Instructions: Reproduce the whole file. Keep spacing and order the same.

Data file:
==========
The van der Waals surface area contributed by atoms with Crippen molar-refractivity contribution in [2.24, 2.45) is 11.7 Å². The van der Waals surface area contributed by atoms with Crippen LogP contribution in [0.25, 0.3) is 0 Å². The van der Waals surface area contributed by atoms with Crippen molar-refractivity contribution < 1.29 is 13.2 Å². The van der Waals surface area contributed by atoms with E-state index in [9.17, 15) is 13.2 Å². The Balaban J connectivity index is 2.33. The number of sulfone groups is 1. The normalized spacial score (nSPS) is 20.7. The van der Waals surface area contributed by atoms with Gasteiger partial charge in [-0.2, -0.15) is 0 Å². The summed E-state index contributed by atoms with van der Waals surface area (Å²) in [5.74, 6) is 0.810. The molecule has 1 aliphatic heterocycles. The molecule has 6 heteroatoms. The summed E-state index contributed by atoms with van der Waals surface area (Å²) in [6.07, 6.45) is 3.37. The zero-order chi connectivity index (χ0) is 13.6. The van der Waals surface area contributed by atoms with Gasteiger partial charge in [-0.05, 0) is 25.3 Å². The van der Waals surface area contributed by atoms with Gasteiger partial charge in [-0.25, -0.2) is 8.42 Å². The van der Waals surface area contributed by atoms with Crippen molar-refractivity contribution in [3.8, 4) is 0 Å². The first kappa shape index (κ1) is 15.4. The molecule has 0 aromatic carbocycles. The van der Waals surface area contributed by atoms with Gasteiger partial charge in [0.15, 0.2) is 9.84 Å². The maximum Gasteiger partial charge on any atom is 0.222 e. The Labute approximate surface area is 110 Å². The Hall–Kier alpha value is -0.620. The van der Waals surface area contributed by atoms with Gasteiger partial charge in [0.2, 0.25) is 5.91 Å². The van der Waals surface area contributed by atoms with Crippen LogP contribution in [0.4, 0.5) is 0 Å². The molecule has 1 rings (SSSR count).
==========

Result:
The van der Waals surface area contributed by atoms with Crippen molar-refractivity contribution in [2.24, 2.45) is 11.7 Å². The van der Waals surface area contributed by atoms with Crippen LogP contribution in [0.25, 0.3) is 0 Å². The van der Waals surface area contributed by atoms with Crippen molar-refractivity contribution < 1.29 is 13.2 Å². The van der Waals surface area contributed by atoms with E-state index in [9.17, 15) is 13.2 Å². The Balaban J connectivity index is 2.33. The number of sulfone groups is 1. The normalized spacial score (nSPS) is 20.7. The van der Waals surface area contributed by atoms with Gasteiger partial charge in [-0.2, -0.15) is 0 Å². The summed E-state index contributed by atoms with van der Waals surface area (Å²) in [5.74, 6) is 0.810. The molecule has 1 aliphatic heterocycles. The molecule has 6 heteroatoms. The summed E-state index contributed by atoms with van der Waals surface area (Å²) in [6.07, 6.45) is 3.37. The zero-order chi connectivity index (χ0) is 13.6. The van der Waals surface area contributed by atoms with Gasteiger partial charge in [-0.05, 0) is 25.3 Å². The van der Waals surface area contributed by atoms with Gasteiger partial charge in [-0.25, -0.2) is 8.42 Å². The van der Waals surface area contributed by atoms with Crippen molar-refractivity contribution in [3.8, 4) is 0 Å². The first kappa shape index (κ1) is 15.4. The molecule has 0 aromatic carbocycles. The van der Waals surface area contributed by atoms with Gasteiger partial charge in [0.15, 0.2) is 9.84 Å². The maximum Gasteiger partial charge on any atom is 0.222 e. The Labute approximate surface area is 110 Å². The Hall–Kier alpha value is -0.620. The van der Waals surface area contributed by atoms with Gasteiger partial charge in [0.2, 0.25) is 5.91 Å². The van der Waals surface area contributed by atoms with Crippen LogP contribution in [0.4, 0.5) is 0 Å². The molecule has 1 rings (SSSR count).